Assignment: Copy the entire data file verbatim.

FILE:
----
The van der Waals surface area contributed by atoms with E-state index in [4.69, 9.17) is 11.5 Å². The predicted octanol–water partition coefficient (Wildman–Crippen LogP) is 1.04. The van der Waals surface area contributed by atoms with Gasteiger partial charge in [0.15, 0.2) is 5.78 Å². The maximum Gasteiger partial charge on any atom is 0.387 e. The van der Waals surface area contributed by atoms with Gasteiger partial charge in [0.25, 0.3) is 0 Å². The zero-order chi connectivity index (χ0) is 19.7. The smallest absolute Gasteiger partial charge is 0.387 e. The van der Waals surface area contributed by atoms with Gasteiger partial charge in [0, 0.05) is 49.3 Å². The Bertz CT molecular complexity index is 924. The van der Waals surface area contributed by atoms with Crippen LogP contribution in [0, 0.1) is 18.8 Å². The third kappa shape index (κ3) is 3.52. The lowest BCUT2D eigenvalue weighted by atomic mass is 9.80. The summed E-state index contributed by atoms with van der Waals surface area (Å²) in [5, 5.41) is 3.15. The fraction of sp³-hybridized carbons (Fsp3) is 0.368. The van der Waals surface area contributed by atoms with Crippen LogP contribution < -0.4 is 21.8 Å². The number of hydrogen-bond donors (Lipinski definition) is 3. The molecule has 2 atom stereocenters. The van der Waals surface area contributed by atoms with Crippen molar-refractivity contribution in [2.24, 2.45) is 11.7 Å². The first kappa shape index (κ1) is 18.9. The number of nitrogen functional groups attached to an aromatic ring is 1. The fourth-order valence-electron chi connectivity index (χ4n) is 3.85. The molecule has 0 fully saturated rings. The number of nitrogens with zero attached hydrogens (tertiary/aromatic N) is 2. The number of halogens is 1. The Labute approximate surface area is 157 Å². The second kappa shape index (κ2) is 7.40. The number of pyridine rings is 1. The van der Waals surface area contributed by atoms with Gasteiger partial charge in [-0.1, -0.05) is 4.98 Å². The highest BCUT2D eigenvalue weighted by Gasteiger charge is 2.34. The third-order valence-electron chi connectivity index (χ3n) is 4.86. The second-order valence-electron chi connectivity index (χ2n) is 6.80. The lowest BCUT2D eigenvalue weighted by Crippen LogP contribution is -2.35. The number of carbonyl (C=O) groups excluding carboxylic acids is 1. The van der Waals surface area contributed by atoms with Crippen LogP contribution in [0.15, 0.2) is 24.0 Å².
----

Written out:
The van der Waals surface area contributed by atoms with E-state index in [4.69, 9.17) is 11.5 Å². The predicted octanol–water partition coefficient (Wildman–Crippen LogP) is 1.04. The van der Waals surface area contributed by atoms with Gasteiger partial charge in [0.15, 0.2) is 5.78 Å². The maximum Gasteiger partial charge on any atom is 0.387 e. The van der Waals surface area contributed by atoms with Gasteiger partial charge in [0.25, 0.3) is 0 Å². The zero-order chi connectivity index (χ0) is 19.7. The smallest absolute Gasteiger partial charge is 0.387 e. The van der Waals surface area contributed by atoms with Gasteiger partial charge in [0, 0.05) is 49.3 Å². The Bertz CT molecular complexity index is 924. The van der Waals surface area contributed by atoms with Crippen LogP contribution in [0, 0.1) is 18.8 Å². The third kappa shape index (κ3) is 3.52. The lowest BCUT2D eigenvalue weighted by atomic mass is 9.80. The summed E-state index contributed by atoms with van der Waals surface area (Å²) in [5, 5.41) is 3.15. The fraction of sp³-hybridized carbons (Fsp3) is 0.368. The van der Waals surface area contributed by atoms with Crippen LogP contribution < -0.4 is 21.8 Å². The number of hydrogen-bond donors (Lipinski definition) is 3. The molecule has 2 atom stereocenters. The van der Waals surface area contributed by atoms with Crippen molar-refractivity contribution in [2.24, 2.45) is 11.7 Å². The first kappa shape index (κ1) is 18.9. The number of nitrogen functional groups attached to an aromatic ring is 1. The fourth-order valence-electron chi connectivity index (χ4n) is 3.85. The molecule has 0 fully saturated rings. The number of nitrogens with zero attached hydrogens (tertiary/aromatic N) is 2. The number of halogens is 1. The Labute approximate surface area is 157 Å². The second kappa shape index (κ2) is 7.40. The number of pyridine rings is 1. The van der Waals surface area contributed by atoms with Gasteiger partial charge in [-0.1, -0.05) is 4.98 Å². The highest BCUT2D eigenvalue weighted by Gasteiger charge is 2.34. The third-order valence-electron chi connectivity index (χ3n) is 4.86. The second-order valence-electron chi connectivity index (χ2n) is 6.80. The lowest BCUT2D eigenvalue weighted by Crippen LogP contribution is -2.35. The number of carbonyl (C=O) groups excluding carboxylic acids is 1. The van der Waals surface area contributed by atoms with Crippen LogP contribution in [0.15, 0.2) is 24.0 Å².